4k (aka Ultra HD) is yet to become a mainstream video format, however, several 4k monitors are already proving their worth in video production in various government facilities. Indeed, NASA is using 4k monitors as part of its growing video production chain.
Since the 2003 Columbia accident, NASA is trying to explore the high-resolution video formats as an affordable substitute for film. Today, NASA relies on Red digital cameras to shoot historical and ancient footage in both 4k and 6k to capture the highest detail possible. The space agency also sent a Red Dragon camera to International Space Station for the same reason. (Earlier use large IMAX cameras in orbit ceased once the Space Shuttle retired.)
Rodney Grubbs, program manager of the NASA Imagery Experts Program at Marshall Space Flight Center (MSFC) in Huntsville, Ala said that until recently, they rarely have to view all of this imagery in 4k because of the cost of 4k monitors and their challenging play-out workflows.
However, reductions in 4k monitor prices and workflow changes made it possible for MSFC people to view 4k video in its endemic resolution, instead of down converting it to normal HD. This is why MSFC now has a 65-inch Sony XBR-65X900B consumer grade 4k monitor (priced $3,800 online), and a 32-inch Sharp PN-K321 professional grade 4k monitor ($3,000) installed in their lab.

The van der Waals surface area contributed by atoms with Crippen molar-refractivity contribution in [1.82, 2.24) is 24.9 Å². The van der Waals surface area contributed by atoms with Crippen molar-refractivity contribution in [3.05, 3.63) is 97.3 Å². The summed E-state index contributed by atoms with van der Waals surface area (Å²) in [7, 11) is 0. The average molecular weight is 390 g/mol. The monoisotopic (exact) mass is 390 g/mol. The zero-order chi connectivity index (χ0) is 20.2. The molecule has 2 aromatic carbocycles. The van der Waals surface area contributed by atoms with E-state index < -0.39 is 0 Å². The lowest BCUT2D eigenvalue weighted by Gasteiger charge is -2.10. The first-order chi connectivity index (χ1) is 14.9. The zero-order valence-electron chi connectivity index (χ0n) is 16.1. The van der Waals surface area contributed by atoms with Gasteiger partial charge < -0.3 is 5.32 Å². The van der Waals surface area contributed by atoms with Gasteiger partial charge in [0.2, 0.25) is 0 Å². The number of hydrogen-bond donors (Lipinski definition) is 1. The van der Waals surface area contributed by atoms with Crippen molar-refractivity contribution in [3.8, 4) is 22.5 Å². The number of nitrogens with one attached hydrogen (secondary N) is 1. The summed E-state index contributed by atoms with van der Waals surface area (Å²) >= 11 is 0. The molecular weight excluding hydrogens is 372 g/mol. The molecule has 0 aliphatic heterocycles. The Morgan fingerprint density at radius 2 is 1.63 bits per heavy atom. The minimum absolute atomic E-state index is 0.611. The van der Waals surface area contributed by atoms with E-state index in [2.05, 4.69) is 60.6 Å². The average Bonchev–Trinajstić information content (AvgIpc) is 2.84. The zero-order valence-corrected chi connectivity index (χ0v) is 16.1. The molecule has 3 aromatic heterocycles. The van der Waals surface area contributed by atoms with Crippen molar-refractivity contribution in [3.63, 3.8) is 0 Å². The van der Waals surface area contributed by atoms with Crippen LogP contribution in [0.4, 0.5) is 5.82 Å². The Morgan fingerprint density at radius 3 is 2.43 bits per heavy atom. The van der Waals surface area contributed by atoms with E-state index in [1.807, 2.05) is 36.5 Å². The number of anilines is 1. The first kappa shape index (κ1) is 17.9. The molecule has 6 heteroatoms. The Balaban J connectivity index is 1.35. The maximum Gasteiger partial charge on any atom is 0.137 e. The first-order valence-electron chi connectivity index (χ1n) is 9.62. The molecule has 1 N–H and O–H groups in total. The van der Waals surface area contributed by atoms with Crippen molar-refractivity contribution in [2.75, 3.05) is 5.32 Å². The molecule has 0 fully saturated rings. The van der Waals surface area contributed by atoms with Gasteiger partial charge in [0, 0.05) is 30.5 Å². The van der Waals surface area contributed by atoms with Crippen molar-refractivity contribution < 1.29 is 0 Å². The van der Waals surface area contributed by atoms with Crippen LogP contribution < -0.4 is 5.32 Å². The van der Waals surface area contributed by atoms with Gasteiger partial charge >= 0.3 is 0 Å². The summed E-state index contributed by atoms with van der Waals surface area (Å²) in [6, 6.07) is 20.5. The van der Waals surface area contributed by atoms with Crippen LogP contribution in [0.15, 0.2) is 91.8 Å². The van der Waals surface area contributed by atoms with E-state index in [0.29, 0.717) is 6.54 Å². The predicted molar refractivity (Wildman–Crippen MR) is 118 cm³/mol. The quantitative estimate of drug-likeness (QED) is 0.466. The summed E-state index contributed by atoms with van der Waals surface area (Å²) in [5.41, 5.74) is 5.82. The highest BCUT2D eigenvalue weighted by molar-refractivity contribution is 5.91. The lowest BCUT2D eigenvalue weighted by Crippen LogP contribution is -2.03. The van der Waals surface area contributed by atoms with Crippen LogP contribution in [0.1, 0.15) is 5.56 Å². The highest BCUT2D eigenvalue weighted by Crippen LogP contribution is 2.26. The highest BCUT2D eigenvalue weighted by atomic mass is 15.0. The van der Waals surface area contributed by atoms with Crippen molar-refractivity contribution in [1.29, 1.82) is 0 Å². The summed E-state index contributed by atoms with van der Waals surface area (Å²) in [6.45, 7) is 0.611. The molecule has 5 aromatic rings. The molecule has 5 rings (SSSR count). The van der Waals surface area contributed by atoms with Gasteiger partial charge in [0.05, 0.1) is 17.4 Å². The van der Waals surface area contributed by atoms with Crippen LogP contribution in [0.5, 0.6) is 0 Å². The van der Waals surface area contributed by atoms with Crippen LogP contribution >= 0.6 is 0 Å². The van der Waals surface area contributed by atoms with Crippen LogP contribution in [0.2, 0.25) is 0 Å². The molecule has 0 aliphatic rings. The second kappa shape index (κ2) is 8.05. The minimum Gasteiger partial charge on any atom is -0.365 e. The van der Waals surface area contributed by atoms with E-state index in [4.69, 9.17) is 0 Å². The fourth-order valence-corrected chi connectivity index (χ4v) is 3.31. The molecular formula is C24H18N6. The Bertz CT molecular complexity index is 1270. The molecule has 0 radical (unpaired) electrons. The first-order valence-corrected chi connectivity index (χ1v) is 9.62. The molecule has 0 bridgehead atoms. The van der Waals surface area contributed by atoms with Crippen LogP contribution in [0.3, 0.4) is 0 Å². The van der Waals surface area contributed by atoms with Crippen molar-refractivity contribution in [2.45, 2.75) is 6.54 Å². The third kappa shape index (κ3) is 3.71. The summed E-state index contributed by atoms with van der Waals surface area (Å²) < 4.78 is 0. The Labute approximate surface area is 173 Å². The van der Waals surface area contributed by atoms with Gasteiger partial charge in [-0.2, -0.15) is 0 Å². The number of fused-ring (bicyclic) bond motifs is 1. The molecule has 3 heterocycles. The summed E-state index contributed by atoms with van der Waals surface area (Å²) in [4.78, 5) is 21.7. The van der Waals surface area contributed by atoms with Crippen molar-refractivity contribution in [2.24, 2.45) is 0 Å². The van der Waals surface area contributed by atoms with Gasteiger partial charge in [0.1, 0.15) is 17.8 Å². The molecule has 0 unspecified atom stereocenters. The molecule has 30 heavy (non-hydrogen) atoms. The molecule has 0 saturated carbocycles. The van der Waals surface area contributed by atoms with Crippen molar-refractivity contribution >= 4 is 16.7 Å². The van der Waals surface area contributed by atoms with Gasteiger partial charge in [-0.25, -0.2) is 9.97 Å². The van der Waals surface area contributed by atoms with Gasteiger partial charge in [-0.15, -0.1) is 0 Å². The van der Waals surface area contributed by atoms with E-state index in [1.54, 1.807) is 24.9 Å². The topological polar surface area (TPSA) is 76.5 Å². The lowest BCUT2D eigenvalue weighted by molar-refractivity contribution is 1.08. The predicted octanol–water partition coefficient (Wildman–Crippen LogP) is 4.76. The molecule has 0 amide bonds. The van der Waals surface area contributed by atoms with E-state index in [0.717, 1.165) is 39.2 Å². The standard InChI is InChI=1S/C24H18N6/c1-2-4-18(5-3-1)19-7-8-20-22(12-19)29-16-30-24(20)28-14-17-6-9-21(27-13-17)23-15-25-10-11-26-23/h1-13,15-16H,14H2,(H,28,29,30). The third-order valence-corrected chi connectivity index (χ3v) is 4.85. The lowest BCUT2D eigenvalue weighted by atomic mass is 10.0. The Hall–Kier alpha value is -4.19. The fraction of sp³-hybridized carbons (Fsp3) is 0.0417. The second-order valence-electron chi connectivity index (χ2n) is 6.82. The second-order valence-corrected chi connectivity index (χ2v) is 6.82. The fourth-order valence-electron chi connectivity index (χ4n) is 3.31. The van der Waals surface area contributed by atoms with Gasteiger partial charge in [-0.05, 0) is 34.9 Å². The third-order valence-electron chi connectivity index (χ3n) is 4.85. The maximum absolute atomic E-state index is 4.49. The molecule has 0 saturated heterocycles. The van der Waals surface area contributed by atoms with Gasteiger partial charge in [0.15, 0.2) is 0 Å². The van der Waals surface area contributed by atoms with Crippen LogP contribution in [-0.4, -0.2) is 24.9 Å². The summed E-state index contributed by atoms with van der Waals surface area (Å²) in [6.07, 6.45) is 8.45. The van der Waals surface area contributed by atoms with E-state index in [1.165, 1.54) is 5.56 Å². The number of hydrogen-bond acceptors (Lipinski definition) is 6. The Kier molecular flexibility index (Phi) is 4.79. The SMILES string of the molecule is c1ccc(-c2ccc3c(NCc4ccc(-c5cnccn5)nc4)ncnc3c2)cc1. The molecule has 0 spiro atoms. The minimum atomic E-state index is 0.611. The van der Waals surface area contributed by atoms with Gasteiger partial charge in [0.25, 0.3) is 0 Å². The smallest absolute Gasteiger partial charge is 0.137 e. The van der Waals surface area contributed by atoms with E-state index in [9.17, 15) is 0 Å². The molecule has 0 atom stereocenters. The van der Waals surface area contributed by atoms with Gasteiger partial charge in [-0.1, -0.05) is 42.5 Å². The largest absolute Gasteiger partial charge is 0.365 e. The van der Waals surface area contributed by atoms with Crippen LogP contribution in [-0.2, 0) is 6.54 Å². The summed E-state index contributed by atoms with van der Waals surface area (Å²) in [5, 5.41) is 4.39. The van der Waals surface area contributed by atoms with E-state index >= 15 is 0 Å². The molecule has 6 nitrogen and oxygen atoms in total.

MSFC purchased the 32-inch monitor from Apple and connected to the Mac Pro system they put together, Grubbs noted.
Having a 4k monitor delivered a number of benefits to NASA.
Grubbs said they have shot 4k for many years, but never got to see in its indigenous 4k. Seeing the indigenous 4k gives the shooters affirmation of good focus and exposure. He also added that if a producer or editor is considering capturing a part of the 4k video for HD use, such as 720p or 1080p piece from the larger full framing of the 4k video, it can help and aids the engineers in making very close inspections of events in the video.
Since 2010, NASA is using Red One 4k camera at the Kennedy Space Center. The launch of STS – 131 on April 5, 2010 (using the Space Shuttle Discovery) recorded in 3D. It used five pairs of Red One cameras arranged for stereoscopic shooting around the launch pad.
For NASA, it only makes sense to use to 4k monitors given the comprehensive use of 4k video; both in increasing the detail of its film for current study and to-future proof its film for years to come. Here is an excellent list of the most popular and best rated 4k monitors available on the market!
Hence, there is room for 4k monitors in today’s HD-dominated video production facilities and now that monitor prices have come down, it is an ideal time to buy such a monitor and start exploring.